Despite sincere efforts from its cast. Seth Rogen (Mac Radner), Rose Byrne (Kelly Radner), Zac Efron (Teddy Sanders) and Dave Franco (Pete) all do what they can to rise above the material.
But the material from writers Andrew J. Cohen and Brendan O’Brien is so uneven that none of the actors can improve it. Consider Mac and Kelly’s pillow conversation, the one just before they start eating pizza with ranch sauce. This scene is meant to be simultaneously funny and dramatic, like much of Neighbors, to show important characterization at the same time it makes us laugh, but the moment rings false. Because none of the preceding events support it; we haven’t seen the characters’ behavior match their dialogue, at any point, and certainly not in the scenes immediately preceding it.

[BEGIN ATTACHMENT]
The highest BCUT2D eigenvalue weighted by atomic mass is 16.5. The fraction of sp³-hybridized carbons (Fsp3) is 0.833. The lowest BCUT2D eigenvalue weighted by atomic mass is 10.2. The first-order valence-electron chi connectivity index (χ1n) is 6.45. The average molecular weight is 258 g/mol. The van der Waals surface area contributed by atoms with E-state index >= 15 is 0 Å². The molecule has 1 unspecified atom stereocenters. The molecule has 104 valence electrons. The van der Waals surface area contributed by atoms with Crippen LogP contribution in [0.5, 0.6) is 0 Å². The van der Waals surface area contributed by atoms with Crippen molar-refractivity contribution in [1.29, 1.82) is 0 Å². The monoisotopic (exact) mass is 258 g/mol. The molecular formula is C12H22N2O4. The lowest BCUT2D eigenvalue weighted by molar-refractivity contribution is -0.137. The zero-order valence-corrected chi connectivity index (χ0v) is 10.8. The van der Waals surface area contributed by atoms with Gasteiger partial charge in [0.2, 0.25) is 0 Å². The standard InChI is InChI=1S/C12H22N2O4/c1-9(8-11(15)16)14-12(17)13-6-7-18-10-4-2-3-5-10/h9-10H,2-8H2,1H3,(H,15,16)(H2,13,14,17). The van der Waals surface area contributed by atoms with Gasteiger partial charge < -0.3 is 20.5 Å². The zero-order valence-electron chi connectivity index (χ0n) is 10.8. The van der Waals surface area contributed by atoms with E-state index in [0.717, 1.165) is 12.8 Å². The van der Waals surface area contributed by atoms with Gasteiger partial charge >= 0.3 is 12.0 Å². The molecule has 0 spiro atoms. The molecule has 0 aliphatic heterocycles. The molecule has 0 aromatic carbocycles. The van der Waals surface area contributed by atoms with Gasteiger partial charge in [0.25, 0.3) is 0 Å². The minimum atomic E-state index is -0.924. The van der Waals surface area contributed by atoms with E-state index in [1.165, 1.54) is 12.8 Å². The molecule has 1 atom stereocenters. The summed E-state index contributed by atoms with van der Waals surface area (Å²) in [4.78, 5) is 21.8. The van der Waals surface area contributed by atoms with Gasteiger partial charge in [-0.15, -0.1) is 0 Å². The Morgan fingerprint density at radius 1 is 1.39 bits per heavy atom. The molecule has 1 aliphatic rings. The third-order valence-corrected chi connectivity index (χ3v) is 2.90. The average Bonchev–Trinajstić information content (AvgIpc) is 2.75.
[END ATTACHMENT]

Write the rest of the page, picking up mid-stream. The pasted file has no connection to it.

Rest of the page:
Therein is Neighbors biggest flaw. Its characters and their supposed personalities often play third or fourth fiddle to bawdy humor.
Humor which rapidly grows stale. One penis joke can be funny. Even the fifth might be comedic, but by the fifteenth occurrence, the joke wears thin. Such is modus operandi for Neighbors’ comedy.
It doesn’t help that the plot begins ridiculous and becomes more so with each new development. Start with the basic premise: out of an entire, quaint neighborhood populated by mostly middle aged individuals, only one couple is offended by the riotous parties Teddy and Pete throw. Seriously?
Obviously, Neighbors is a comedy, which means we ought be able to accept preposterousness. Here we cannot. Probably because the primary characters lack enough depth to make us care about them. Mac and Kelly are archetypal late-twenty-somethings reluctant to accept a quiet life. Teddy is a one-note irresponsible child scared to lose his glory days.
Only Pete is given multiple layers, but he’s the fourth most important character so cannot save the picture.
In short, Neighbors is not particularly funny, a handful of laughs notwithstanding. And it is even less effective dramatically. This is not a good film.